British In EU Can Lose Access To Banks At Brexit

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British in EU can Lose access to Banks at Brexit without Agreement. Britons living in the European Union may lose access to their bank accounts if no Brexit agreement is reached.

 

That stated the British Brexit minister Dominic Raab on Thursday with the publication of a series of documents that the British should plan for a no-deal scenario.

Raab gave a press conference to explain the publication.

In addition to the chance that Britons will no longer have access to their bank account,

 buying European items according to Raab will also slow down and become more expensive.

It is due to the end of the free movement of goods between the UK and the EU.

British banks will also lose access to the European payment system, making card payments when buying European products more expensive for the British and vice versa.

The Brexit minister remained optimistic about reaching an agreement.

“Although we are explaining these technical guidelines for the unlikely event of a no-deal scenario,

 I still have confidence in a successful outcome of the negotiations.

” He also called reaching an agreement “the most likely outcome.”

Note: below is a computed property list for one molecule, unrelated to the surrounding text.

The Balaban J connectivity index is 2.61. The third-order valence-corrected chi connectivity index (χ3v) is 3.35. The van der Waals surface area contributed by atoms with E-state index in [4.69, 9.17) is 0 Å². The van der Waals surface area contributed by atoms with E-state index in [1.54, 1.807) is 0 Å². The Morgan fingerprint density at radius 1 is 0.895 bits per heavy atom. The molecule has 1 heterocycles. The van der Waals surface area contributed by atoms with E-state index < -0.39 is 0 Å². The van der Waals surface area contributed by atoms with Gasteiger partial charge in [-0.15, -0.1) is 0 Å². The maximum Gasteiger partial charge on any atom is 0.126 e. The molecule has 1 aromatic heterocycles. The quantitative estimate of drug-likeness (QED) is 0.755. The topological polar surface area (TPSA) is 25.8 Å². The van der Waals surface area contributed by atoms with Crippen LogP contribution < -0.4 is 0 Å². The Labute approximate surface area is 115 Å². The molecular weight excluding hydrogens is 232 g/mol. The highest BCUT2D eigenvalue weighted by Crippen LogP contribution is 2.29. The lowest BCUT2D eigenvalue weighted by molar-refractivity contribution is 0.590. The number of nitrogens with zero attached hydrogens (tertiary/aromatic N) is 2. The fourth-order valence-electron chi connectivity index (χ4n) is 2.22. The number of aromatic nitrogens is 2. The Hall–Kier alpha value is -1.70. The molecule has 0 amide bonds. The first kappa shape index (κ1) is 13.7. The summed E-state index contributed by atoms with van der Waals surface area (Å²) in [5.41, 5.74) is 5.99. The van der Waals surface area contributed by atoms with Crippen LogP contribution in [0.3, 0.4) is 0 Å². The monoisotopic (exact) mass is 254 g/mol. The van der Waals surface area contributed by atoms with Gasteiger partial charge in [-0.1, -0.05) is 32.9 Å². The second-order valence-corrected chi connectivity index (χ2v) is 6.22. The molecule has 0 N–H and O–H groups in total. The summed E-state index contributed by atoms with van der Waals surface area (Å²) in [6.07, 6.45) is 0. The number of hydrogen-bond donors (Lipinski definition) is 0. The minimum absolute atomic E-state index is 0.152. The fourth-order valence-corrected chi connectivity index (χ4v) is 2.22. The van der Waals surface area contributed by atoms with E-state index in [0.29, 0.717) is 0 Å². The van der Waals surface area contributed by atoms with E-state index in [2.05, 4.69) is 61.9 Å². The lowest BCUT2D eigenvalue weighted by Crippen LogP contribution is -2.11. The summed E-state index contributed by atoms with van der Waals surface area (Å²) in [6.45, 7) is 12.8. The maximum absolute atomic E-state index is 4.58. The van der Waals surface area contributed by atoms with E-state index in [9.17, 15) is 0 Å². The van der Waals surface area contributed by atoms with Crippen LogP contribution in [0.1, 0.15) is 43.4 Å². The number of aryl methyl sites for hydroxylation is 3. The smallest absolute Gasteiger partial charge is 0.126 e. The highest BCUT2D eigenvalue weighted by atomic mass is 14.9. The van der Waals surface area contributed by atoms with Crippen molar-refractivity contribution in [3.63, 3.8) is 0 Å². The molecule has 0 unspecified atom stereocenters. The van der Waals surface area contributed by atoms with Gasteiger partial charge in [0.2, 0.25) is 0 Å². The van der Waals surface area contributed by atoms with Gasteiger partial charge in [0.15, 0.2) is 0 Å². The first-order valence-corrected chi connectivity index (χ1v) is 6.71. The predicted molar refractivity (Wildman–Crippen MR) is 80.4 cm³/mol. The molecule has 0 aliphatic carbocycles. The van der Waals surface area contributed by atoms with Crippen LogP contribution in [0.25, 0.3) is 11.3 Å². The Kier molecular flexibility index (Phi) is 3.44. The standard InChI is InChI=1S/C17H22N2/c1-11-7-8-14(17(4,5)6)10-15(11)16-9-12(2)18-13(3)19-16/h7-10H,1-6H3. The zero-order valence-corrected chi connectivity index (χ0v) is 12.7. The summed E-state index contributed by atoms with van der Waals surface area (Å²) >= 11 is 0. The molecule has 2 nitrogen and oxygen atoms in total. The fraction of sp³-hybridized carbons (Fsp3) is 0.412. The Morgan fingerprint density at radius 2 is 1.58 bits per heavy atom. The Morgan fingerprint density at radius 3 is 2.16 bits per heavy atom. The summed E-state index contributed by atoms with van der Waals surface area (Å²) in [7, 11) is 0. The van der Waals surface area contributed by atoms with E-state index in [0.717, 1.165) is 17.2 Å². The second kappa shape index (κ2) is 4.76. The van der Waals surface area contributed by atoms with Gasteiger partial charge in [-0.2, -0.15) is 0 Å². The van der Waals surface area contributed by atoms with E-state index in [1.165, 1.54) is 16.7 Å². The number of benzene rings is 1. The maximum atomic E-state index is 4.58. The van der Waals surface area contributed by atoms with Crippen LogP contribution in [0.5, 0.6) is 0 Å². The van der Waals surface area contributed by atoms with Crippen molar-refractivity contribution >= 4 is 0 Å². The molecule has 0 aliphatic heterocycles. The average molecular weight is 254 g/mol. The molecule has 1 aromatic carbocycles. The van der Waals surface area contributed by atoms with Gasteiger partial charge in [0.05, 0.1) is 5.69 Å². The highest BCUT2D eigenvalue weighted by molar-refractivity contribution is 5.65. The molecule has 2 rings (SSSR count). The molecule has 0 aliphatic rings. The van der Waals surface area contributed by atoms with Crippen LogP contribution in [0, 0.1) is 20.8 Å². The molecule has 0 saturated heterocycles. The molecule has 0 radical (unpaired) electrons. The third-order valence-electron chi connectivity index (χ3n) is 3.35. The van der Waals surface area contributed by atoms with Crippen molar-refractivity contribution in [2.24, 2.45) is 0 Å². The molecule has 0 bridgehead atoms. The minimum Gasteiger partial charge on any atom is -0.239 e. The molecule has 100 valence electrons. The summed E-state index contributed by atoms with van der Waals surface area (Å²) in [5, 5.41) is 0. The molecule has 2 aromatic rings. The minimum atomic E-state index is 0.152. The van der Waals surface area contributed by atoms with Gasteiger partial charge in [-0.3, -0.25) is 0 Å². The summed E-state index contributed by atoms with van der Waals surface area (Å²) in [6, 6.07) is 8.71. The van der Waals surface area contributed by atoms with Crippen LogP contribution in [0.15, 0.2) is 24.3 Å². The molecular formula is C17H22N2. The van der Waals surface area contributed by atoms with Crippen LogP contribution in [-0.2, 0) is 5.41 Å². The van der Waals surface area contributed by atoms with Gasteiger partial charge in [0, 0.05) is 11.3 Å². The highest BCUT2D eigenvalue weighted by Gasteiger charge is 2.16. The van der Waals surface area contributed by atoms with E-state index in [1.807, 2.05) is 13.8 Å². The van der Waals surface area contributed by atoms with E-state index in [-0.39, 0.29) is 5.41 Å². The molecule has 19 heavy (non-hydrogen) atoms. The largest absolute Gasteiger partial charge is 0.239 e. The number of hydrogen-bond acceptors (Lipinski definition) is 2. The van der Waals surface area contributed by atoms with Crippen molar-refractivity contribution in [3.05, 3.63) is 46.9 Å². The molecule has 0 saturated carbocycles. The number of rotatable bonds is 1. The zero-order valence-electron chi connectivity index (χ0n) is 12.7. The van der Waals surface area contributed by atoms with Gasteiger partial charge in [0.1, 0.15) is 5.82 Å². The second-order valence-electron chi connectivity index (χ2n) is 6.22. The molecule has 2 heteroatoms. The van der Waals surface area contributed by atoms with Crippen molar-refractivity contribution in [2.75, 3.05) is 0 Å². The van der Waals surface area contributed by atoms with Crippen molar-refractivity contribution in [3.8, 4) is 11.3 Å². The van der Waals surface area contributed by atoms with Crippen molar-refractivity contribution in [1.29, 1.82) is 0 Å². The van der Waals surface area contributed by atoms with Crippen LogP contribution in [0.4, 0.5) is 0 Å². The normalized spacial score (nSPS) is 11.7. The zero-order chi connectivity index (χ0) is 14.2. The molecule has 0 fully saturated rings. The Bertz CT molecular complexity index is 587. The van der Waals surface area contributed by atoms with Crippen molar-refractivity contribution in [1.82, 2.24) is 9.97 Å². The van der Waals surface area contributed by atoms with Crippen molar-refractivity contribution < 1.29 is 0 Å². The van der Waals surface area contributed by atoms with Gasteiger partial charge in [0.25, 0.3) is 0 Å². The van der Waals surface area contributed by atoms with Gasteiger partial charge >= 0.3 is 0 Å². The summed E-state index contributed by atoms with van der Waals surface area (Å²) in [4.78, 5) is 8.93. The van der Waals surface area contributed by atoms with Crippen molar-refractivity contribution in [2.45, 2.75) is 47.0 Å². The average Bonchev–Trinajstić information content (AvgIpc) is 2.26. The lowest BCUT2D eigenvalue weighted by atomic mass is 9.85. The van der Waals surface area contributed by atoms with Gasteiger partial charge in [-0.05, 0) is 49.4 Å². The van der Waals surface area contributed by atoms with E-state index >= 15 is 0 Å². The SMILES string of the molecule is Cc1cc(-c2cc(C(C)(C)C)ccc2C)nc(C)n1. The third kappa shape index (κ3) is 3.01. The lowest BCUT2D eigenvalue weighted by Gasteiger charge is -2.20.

The documents mainly have adverse effects on British business. In addition to losing access to the European internal market,

 the British must also take into account the introduction of import tariffs on British goods when no agreement is reached.

Brexit is getting closer and closer
Raab at the press conference waived “wild claims” about a possible lack of medicines and food after a no deal Brexit.

“Let me reassure you,” said Raab Thursday afternoon, “it will remain possible to continue enjoying a BLT sandwich (bread with bacon, lettuce and tomato, ed.) After the Brexit,

 and the army will not be used to store food. To keep up. “

Despite the reassurance, the chance of a Brexit without an agreement seems to increase. The United Kingdom will leave the European Union on 29 March 2019,

but discussions have been delayed for some time. Stumbling blocks remain the Northern Irish border issue and the future relationship with the EU.

On 17 and 18 October, there will be another EU summit, where the Brexit will be discussed.

This date is seen as a soft deadline for a deal so that both parties still have sufficient time to execute parts of the agreement.

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